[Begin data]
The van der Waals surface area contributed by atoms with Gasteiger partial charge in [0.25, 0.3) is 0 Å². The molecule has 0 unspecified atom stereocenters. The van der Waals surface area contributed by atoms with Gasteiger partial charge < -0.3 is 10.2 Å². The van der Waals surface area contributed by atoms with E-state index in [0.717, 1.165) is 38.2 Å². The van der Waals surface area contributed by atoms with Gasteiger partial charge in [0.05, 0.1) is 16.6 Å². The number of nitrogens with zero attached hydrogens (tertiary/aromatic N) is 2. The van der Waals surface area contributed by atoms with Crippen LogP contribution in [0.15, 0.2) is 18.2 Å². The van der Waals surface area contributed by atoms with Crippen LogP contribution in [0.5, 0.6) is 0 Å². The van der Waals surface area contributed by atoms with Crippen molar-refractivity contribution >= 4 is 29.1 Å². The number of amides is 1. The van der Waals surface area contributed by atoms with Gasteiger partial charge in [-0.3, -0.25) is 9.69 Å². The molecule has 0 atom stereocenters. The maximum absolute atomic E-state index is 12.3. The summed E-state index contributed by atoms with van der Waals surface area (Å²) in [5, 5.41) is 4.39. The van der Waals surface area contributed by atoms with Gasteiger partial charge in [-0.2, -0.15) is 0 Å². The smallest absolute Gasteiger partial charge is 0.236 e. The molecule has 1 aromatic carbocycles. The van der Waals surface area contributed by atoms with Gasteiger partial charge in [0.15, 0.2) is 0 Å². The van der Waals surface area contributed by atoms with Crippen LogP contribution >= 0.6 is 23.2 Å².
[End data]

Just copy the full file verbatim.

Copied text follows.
The van der Waals surface area contributed by atoms with Gasteiger partial charge in [0.25, 0.3) is 0 Å². The molecule has 0 unspecified atom stereocenters. The van der Waals surface area contributed by atoms with Gasteiger partial charge < -0.3 is 10.2 Å². The van der Waals surface area contributed by atoms with E-state index in [0.717, 1.165) is 38.2 Å². The van der Waals surface area contributed by atoms with Gasteiger partial charge in [0.05, 0.1) is 16.6 Å². The number of nitrogens with zero attached hydrogens (tertiary/aromatic N) is 2. The van der Waals surface area contributed by atoms with Crippen LogP contribution in [0.15, 0.2) is 18.2 Å². The van der Waals surface area contributed by atoms with Crippen LogP contribution in [0.5, 0.6) is 0 Å². The van der Waals surface area contributed by atoms with Crippen molar-refractivity contribution >= 4 is 29.1 Å². The number of amides is 1. The van der Waals surface area contributed by atoms with Gasteiger partial charge in [-0.3, -0.25) is 9.69 Å². The molecule has 0 atom stereocenters. The maximum absolute atomic E-state index is 12.3. The summed E-state index contributed by atoms with van der Waals surface area (Å²) in [5, 5.41) is 4.39. The van der Waals surface area contributed by atoms with Gasteiger partial charge in [-0.2, -0.15) is 0 Å². The smallest absolute Gasteiger partial charge is 0.236 e. The molecule has 1 aromatic carbocycles. The van der Waals surface area contributed by atoms with Gasteiger partial charge in [0.15, 0.2) is 0 Å². The van der Waals surface area contributed by atoms with Crippen LogP contribution >= 0.6 is 23.2 Å².